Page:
For instance, with AWS Fargate, you deploy a container instead of managing a server. You pay only for the time your container runs, based on CPU and memory consumption. You can then scale your apps based on the resources you use at a particular time. If one machine running your Fargate instance goes down, it automatically falls to a new one.
A serverless application consists of the following:
AWS Lambda functions (FaaS) — They are the key enablers in Serverless architecture. They read and write from your database and provide JSON responses.
Security Token Service (STS) — These generate temporary AWS credentials to be used by users of the client application to invoke the AWS API (and thus invoke Lambda).
User Authentication —AWS Lambda is integrated with AWS Cognito, an identity service. This makes it easy to sign-up and sign-in to your web or mobile apps. AWS Cognito can authenticate users through social ID providers or using in-house identity system.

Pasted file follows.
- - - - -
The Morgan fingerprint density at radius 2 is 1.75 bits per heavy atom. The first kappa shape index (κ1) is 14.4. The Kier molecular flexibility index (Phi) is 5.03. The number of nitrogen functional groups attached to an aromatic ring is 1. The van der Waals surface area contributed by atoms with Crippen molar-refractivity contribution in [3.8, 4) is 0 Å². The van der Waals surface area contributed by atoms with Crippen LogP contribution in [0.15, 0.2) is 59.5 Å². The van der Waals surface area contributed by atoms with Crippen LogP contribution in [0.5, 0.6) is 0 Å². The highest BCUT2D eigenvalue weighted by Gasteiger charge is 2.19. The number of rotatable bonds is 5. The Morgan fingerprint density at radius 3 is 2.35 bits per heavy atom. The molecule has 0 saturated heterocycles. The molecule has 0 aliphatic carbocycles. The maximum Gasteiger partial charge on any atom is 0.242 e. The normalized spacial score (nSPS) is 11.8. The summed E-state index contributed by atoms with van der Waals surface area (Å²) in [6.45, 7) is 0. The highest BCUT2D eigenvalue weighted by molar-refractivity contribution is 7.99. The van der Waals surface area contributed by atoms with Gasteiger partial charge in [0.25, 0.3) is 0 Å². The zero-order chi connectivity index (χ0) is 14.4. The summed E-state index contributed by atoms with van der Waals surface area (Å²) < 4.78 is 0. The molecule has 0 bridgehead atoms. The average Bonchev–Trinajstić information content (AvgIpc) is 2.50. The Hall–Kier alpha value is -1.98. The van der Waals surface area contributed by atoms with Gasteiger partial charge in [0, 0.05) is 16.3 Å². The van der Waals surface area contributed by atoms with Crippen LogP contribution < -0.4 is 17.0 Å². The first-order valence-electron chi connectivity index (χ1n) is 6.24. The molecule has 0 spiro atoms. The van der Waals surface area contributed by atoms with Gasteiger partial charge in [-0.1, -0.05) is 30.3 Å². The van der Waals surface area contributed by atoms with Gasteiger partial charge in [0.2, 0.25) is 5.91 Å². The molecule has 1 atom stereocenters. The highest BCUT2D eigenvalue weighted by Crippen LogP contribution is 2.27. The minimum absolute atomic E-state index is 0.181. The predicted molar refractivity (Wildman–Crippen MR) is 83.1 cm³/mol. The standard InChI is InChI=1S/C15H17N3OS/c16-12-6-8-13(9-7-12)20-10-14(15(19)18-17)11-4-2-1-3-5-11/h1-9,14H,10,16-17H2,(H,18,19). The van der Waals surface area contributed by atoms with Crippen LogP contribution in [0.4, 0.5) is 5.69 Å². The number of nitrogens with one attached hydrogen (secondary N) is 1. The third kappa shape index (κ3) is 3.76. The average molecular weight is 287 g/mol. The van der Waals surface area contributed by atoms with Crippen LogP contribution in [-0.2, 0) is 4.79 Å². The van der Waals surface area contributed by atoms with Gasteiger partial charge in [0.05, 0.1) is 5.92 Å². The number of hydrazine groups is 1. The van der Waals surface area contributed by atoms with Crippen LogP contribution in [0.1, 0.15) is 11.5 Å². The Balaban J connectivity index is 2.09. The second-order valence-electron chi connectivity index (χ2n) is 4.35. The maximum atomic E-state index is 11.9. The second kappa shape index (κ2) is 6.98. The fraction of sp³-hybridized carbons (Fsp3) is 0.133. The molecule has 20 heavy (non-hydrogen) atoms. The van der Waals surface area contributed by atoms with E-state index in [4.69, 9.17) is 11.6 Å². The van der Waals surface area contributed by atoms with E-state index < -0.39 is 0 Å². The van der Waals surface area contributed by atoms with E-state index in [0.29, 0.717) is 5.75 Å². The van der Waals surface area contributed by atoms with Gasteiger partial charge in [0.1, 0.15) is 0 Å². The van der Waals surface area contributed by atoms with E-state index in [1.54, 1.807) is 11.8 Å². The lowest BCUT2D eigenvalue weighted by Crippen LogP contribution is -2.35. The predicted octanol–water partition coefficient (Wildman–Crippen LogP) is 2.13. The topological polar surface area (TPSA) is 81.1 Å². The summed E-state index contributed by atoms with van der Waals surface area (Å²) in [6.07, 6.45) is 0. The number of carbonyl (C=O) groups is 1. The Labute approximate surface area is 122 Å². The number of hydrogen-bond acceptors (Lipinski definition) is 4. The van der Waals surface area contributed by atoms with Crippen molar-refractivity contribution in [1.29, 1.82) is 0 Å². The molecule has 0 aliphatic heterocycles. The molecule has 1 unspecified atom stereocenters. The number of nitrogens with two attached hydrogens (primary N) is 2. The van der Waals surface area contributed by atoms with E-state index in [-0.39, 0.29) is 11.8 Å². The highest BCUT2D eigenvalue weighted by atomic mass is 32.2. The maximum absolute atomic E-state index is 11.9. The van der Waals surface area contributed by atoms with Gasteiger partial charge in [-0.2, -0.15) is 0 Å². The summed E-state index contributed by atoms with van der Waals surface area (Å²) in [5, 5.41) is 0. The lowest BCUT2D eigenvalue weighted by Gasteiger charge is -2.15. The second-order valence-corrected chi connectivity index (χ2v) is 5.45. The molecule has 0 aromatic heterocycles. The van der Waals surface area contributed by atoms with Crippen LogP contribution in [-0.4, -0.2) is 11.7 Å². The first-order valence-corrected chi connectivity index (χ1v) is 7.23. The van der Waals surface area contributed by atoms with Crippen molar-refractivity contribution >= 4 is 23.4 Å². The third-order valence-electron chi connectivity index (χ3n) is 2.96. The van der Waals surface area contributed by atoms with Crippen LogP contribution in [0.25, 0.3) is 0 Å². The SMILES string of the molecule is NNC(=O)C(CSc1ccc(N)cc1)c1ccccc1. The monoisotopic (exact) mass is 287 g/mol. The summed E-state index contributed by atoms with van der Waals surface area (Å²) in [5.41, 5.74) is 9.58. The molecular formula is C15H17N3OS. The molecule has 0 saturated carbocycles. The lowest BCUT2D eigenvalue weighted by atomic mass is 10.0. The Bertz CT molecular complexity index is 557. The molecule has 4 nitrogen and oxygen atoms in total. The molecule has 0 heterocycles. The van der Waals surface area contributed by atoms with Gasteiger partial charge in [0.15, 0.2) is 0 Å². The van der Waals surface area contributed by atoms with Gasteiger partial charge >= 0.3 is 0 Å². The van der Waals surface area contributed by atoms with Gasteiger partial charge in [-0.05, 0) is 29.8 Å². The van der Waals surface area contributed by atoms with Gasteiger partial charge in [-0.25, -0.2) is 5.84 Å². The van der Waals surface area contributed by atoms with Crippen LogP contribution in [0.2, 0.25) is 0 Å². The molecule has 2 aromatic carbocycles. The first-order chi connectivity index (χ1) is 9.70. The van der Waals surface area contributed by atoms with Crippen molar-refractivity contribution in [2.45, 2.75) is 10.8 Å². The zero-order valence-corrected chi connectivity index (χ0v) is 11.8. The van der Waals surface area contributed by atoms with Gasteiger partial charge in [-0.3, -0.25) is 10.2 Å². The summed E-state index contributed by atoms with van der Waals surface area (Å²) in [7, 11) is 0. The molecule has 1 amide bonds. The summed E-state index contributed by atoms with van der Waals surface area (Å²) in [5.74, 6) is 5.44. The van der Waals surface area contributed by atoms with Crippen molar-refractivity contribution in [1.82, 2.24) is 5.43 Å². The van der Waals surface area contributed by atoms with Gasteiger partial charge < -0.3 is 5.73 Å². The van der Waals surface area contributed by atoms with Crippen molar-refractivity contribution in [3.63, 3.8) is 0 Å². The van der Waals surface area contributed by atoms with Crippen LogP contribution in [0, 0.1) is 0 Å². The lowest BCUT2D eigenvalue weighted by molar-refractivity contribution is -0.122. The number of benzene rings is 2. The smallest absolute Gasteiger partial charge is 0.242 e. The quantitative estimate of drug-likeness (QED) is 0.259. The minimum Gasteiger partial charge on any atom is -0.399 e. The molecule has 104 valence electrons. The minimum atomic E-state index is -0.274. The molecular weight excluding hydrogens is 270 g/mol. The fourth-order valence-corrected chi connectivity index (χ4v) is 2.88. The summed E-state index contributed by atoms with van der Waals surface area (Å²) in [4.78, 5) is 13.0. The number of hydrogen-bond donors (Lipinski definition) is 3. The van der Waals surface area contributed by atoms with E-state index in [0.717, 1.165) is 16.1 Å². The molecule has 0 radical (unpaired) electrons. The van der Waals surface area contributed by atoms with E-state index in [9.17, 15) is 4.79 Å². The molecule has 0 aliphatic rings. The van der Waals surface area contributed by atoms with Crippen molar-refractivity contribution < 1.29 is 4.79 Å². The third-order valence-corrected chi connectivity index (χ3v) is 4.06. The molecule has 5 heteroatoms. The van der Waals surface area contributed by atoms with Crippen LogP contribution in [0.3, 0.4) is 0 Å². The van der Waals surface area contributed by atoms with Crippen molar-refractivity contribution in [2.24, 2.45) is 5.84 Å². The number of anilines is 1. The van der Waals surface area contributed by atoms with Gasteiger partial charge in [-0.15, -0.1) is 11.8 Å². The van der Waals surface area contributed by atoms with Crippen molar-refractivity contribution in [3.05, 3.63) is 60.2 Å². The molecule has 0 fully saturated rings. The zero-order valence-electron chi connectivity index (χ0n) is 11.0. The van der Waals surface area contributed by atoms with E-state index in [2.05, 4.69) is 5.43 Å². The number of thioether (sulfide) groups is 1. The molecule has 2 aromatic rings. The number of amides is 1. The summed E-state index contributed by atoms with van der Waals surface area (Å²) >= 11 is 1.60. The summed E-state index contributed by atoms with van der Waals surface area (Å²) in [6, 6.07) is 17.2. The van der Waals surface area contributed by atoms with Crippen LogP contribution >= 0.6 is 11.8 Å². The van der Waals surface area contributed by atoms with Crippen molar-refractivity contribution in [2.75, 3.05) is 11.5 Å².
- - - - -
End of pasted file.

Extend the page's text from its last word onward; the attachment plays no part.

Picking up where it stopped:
Database — AWS DynamoDB, while not essential for a serverless application, provides a fully managed NoSQL database.
Why Does Serverless Matter?
Regardless of what programming language you use, if your users are not satisfied with your application, the purpose is defeated. Users care more about things like functionality, navigation and aesthetics. Being able to carry out these functions is that what being serverless allows you to do.
They take away all the heavy lifting and allow your developers to concentrate on the user interface and experience while your business focuses on providing excellent services to your users. Business goals can be easily targeted and energy can be directed at what matters most to your users.
Benefits of serverless architecture
There are a number of benefits to going Serverless, which include:
- Deploying smaller units result in faster delivery of features to the market. Thus increasing the ability to adapt to change.
- Reduction in the cost of hiring backend infrastructure engineers.
- Reduction in operational costs.